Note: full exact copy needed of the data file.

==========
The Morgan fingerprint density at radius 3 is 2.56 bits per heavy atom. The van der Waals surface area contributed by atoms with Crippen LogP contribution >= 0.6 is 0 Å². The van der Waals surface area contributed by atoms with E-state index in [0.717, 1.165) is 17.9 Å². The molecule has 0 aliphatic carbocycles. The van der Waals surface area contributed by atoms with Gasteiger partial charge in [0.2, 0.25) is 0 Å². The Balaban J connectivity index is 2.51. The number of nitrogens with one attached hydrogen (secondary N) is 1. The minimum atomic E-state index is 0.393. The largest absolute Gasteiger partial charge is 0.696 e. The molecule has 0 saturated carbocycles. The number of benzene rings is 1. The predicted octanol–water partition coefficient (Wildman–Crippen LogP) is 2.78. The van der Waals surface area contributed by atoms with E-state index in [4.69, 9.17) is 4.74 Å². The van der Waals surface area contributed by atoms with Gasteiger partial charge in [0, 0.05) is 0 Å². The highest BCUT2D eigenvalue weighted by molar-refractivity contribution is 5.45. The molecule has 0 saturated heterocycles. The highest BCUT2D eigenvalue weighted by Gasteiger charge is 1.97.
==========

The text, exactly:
The Morgan fingerprint density at radius 3 is 2.56 bits per heavy atom. The van der Waals surface area contributed by atoms with Crippen LogP contribution >= 0.6 is 0 Å². The van der Waals surface area contributed by atoms with E-state index in [0.717, 1.165) is 17.9 Å². The molecule has 0 aliphatic carbocycles. The van der Waals surface area contributed by atoms with Gasteiger partial charge in [0.2, 0.25) is 0 Å². The Balaban J connectivity index is 2.51. The number of nitrogens with one attached hydrogen (secondary N) is 1. The minimum atomic E-state index is 0.393. The largest absolute Gasteiger partial charge is 0.696 e. The molecule has 0 saturated carbocycles. The number of benzene rings is 1. The predicted octanol–water partition coefficient (Wildman–Crippen LogP) is 2.78. The van der Waals surface area contributed by atoms with E-state index in [4.69, 9.17) is 4.74 Å². The van der Waals surface area contributed by atoms with Gasteiger partial charge in [0, 0.05) is 0 Å². The highest BCUT2D eigenvalue weighted by molar-refractivity contribution is 5.45. The molecule has 0 saturated heterocycles. The highest BCUT2D eigenvalue weighted by Gasteiger charge is 1.97.